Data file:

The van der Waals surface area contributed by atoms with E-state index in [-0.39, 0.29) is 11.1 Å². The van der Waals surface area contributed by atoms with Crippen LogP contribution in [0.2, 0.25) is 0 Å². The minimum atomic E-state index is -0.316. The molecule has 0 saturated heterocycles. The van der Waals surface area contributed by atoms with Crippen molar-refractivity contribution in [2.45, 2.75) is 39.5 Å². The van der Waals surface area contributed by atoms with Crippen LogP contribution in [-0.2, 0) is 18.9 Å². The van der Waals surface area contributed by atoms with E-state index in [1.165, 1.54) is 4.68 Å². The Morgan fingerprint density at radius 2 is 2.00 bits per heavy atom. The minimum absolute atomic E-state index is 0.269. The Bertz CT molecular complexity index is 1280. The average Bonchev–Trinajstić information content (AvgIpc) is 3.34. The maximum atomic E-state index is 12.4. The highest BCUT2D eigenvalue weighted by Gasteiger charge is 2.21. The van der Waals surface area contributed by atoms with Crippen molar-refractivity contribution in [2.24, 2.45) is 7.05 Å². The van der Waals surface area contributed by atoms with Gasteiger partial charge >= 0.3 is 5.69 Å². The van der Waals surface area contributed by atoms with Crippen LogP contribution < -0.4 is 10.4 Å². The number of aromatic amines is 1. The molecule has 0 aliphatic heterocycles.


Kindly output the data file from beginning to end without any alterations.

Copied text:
The van der Waals surface area contributed by atoms with E-state index in [-0.39, 0.29) is 11.1 Å². The van der Waals surface area contributed by atoms with Crippen LogP contribution in [0.2, 0.25) is 0 Å². The minimum atomic E-state index is -0.316. The molecule has 0 saturated heterocycles. The van der Waals surface area contributed by atoms with Crippen molar-refractivity contribution in [2.45, 2.75) is 39.5 Å². The van der Waals surface area contributed by atoms with Crippen LogP contribution in [-0.2, 0) is 18.9 Å². The van der Waals surface area contributed by atoms with E-state index in [1.165, 1.54) is 4.68 Å². The Morgan fingerprint density at radius 2 is 2.00 bits per heavy atom. The minimum absolute atomic E-state index is 0.269. The Bertz CT molecular complexity index is 1280. The average Bonchev–Trinajstić information content (AvgIpc) is 3.34. The maximum atomic E-state index is 12.4. The highest BCUT2D eigenvalue weighted by Gasteiger charge is 2.21. The van der Waals surface area contributed by atoms with Crippen molar-refractivity contribution in [2.24, 2.45) is 7.05 Å². The van der Waals surface area contributed by atoms with Gasteiger partial charge >= 0.3 is 5.69 Å². The van der Waals surface area contributed by atoms with Crippen LogP contribution < -0.4 is 10.4 Å². The number of aromatic amines is 1. The molecule has 0 aliphatic heterocycles.